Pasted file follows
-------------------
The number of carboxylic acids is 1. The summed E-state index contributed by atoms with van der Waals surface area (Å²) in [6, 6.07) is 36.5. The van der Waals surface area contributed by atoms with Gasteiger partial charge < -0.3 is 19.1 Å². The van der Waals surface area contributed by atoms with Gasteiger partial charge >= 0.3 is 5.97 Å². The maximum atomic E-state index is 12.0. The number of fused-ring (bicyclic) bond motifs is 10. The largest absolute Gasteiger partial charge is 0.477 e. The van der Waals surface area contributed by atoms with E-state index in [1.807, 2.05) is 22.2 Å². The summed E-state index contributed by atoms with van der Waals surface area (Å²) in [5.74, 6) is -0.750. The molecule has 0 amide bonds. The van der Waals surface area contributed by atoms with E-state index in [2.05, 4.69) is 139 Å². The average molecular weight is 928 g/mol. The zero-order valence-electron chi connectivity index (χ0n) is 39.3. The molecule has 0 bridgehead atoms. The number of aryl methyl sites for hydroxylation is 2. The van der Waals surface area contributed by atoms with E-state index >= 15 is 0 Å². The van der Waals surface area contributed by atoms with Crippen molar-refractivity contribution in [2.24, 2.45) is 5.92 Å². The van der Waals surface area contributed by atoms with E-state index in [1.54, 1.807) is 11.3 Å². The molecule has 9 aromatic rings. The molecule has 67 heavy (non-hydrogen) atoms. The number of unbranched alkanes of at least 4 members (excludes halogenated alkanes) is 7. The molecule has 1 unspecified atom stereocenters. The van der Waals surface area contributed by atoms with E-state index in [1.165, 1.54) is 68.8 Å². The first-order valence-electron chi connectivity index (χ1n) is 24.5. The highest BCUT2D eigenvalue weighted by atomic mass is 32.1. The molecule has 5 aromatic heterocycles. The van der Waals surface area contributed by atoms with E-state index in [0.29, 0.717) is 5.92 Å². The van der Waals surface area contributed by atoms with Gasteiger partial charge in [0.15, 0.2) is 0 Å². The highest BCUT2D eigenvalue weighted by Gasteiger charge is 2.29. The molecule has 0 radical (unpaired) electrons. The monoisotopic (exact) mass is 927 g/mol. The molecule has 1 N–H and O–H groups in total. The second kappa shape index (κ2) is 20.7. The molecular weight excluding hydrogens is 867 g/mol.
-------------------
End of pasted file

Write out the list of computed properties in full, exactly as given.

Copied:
The number of carboxylic acids is 1. The summed E-state index contributed by atoms with van der Waals surface area (Å²) in [6, 6.07) is 36.5. The van der Waals surface area contributed by atoms with Gasteiger partial charge < -0.3 is 19.1 Å². The van der Waals surface area contributed by atoms with Gasteiger partial charge >= 0.3 is 5.97 Å². The maximum atomic E-state index is 12.0. The number of fused-ring (bicyclic) bond motifs is 10. The largest absolute Gasteiger partial charge is 0.477 e. The van der Waals surface area contributed by atoms with E-state index in [1.807, 2.05) is 22.2 Å². The summed E-state index contributed by atoms with van der Waals surface area (Å²) in [5.74, 6) is -0.750. The molecule has 0 amide bonds. The van der Waals surface area contributed by atoms with E-state index in [2.05, 4.69) is 139 Å². The average molecular weight is 928 g/mol. The zero-order valence-electron chi connectivity index (χ0n) is 39.3. The molecule has 0 bridgehead atoms. The number of aryl methyl sites for hydroxylation is 2. The van der Waals surface area contributed by atoms with E-state index >= 15 is 0 Å². The van der Waals surface area contributed by atoms with Crippen molar-refractivity contribution in [2.24, 2.45) is 5.92 Å². The van der Waals surface area contributed by atoms with E-state index in [1.54, 1.807) is 11.3 Å². The molecule has 9 aromatic rings. The molecule has 67 heavy (non-hydrogen) atoms. The number of unbranched alkanes of at least 4 members (excludes halogenated alkanes) is 7. The molecule has 1 unspecified atom stereocenters. The van der Waals surface area contributed by atoms with E-state index in [1.165, 1.54) is 68.8 Å². The first-order valence-electron chi connectivity index (χ1n) is 24.5. The highest BCUT2D eigenvalue weighted by atomic mass is 32.1. The molecule has 5 aromatic heterocycles. The van der Waals surface area contributed by atoms with E-state index in [0.29, 0.717) is 5.92 Å². The van der Waals surface area contributed by atoms with Gasteiger partial charge in [0.15, 0.2) is 0 Å². The highest BCUT2D eigenvalue weighted by Gasteiger charge is 2.29. The molecule has 0 radical (unpaired) electrons. The monoisotopic (exact) mass is 927 g/mol. The molecule has 1 N–H and O–H groups in total. The second kappa shape index (κ2) is 20.7. The molecular weight excluding hydrogens is 867 g/mol.